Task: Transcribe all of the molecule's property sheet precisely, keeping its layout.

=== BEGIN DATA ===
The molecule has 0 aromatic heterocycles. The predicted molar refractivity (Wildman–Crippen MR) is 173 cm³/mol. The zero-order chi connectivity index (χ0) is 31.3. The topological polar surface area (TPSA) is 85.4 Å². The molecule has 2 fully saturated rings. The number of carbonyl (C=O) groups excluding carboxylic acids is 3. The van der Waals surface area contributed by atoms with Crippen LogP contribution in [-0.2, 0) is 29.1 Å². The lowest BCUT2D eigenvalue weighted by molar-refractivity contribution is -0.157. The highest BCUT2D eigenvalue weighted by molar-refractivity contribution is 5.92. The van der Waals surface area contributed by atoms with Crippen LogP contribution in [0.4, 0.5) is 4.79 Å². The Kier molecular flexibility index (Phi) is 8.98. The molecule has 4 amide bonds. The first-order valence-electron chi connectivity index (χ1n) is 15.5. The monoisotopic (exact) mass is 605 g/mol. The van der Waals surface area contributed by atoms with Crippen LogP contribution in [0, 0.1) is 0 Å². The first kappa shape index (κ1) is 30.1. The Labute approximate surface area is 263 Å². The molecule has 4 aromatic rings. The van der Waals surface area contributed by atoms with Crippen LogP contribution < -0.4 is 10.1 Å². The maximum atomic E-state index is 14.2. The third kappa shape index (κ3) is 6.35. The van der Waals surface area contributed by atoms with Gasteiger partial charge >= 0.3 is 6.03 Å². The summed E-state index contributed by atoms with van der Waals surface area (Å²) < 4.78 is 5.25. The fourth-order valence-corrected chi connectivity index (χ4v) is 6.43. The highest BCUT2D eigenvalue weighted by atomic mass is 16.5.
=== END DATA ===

The molecule has 0 aromatic heterocycles. The predicted molar refractivity (Wildman–Crippen MR) is 173 cm³/mol. The zero-order chi connectivity index (χ0) is 31.3. The topological polar surface area (TPSA) is 85.4 Å². The molecule has 2 fully saturated rings. The number of carbonyl (C=O) groups excluding carboxylic acids is 3. The van der Waals surface area contributed by atoms with Crippen LogP contribution in [-0.2, 0) is 29.1 Å². The lowest BCUT2D eigenvalue weighted by molar-refractivity contribution is -0.157. The highest BCUT2D eigenvalue weighted by molar-refractivity contribution is 5.92. The van der Waals surface area contributed by atoms with Crippen LogP contribution in [0.4, 0.5) is 4.79 Å². The Kier molecular flexibility index (Phi) is 8.98. The molecule has 4 amide bonds. The first-order valence-electron chi connectivity index (χ1n) is 15.5. The monoisotopic (exact) mass is 605 g/mol. The van der Waals surface area contributed by atoms with Crippen LogP contribution in [0, 0.1) is 0 Å². The first kappa shape index (κ1) is 30.1. The Labute approximate surface area is 263 Å². The molecule has 4 aromatic rings. The van der Waals surface area contributed by atoms with Crippen LogP contribution < -0.4 is 10.1 Å². The maximum atomic E-state index is 14.2. The third kappa shape index (κ3) is 6.35. The van der Waals surface area contributed by atoms with Gasteiger partial charge >= 0.3 is 6.03 Å². The summed E-state index contributed by atoms with van der Waals surface area (Å²) < 4.78 is 5.25. The fourth-order valence-corrected chi connectivity index (χ4v) is 6.43. The highest BCUT2D eigenvalue weighted by atomic mass is 16.5.